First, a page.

# Starting points

• Goal: transform reflowable (markup-based) digital publications into fixed-layout PDF.
• Case study: Beyond Social. How can web-to-print (or wiki-to-print) be applied to Beyond Social.
• Requisites:
• an online workflow, that can be run on a server
• support page numbers
• gather all articles in on to 1 document
• impositions - how can impositions, instead of simple stack of pages, be integrate into this workflow?

# Possible strategies - software

• laTex - Document preparation system, focused on the creation of PDFs, uses its own markup, supported by Pandoc.
• wkhtmltopdf - HTML to PDF converter based on Webkit.
• Weasy Print - Python, visual rendering engine for HTML and CSS that can export to PDF
• Mediawiki Collection Extension - the same system used by Wikipedia to create books in PDF and Epub formats.

## assessment

For each strategy try to point out:

• summary of the workflow
• example prototype
• how can it be integrated into teaching

# Strategies

List you researched strategy below, with a bit of documentation that point others to the right direction if they want to try it

## LaTex

LaTex is a type-setting/document preparation language, focused on producing typographicaly correct page-based documents as PDF.

### positive aspects

• LaTex is a markup language, in many ways similar to HTML or Markdown, and Pandoc offers good support for it, converting well from other markups.
• Can produce quality PDFs: w/ support for: page numbers, hyphenation, bibliogrphy, references, hyperlinks

LaTex sample:

\section{Tools}
We organized the work in two spaces: a {\bf wiki} and a {\bf website}. The \href{http://beyond-social.org/wiki/index.php/Main_Page}{wiki} was established as the editorial space, while the \href{http://beyond-social.org/}{website}
• Can be set to produce more experimental and generative outputs. (See works by Lafkon studio for an idea)

### negative aspects

• Produced PDF are by default academic looking, although this can be changed
• Use is outmoded and mostly restricted to academia
• Styling is defined by packages imported into the document, which is very different and incompatible with CSS. Styling a LaTex document:
\documentclass[10pt, a4paper]{book} % Document form: book, size: A4, font-size
\usepackage[hmargin=3.0cm, vmargin=2.0cm]{geometry} %document margins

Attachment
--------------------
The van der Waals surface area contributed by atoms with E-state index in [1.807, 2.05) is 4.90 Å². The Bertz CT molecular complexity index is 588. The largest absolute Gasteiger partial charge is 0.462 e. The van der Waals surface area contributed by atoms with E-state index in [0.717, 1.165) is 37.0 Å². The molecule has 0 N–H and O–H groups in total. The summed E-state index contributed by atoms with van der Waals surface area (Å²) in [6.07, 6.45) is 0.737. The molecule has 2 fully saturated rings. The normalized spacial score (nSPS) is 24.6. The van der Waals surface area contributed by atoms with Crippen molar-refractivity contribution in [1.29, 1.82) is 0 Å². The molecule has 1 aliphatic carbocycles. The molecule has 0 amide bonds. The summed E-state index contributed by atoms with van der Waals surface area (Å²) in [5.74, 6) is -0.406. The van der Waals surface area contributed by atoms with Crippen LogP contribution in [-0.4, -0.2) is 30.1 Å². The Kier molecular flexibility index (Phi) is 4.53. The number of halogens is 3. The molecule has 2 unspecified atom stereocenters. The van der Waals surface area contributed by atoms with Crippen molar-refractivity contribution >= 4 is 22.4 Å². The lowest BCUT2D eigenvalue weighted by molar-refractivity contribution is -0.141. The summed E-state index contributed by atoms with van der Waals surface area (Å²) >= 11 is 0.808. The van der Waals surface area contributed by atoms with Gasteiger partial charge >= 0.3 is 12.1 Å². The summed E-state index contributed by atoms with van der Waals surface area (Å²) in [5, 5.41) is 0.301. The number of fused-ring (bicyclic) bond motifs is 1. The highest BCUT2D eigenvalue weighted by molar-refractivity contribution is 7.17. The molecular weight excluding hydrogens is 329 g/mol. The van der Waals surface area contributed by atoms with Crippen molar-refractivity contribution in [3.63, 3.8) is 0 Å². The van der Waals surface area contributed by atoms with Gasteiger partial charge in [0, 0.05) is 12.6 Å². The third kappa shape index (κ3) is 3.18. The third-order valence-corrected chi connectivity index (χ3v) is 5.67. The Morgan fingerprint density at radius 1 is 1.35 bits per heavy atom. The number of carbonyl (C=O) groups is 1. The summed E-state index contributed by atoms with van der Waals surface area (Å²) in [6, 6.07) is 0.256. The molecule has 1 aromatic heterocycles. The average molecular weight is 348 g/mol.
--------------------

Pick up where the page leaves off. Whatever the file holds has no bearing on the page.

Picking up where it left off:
### final remarks

Although LaTex can be set to produce very interesting results and can be easily integrated within the current workflow, centered around Wikis, Pandoc, HTML and CSS; It constitutes a difficult tool to work with, let alone to teach. It might bring more confusion to students and contradict our approach for setting up hybrid publishing workflows, which has been based on essential web languages: HTML and CSS and simple tools: Wikis and Pandoc. The advice is to leave LaTex alone, although it might be an interesting venue to explore, for more experimental projects.

## Weasyprint

WeasyPrint is a visual rendering engine for HTML and CSS that can export to PDF. It aims to support web standards for printing. WeasyPrint is free software made available under a BSD license.
It is based on various libraries but not on a full rendering engine like WebKit or Gecko. The CSS layout engine is written in Python, designed for pagination, and meant to be easy to hack on.
[1]

Can be used as a Python library or as a standalone program. Remarks below refer to use as standalone program, so far.

### positive aspects

• Uses HTML and CSS to layout the PDF, which means a smoother learning curve from web to print.
• Supports features like page size, page number, hyphenation in several languages (w/ pyphen lib)custom typography, allowing the production of a PDF with high level of control in terms of design.
• Very simple and easy to understand syntax, does not require proficiency in command line.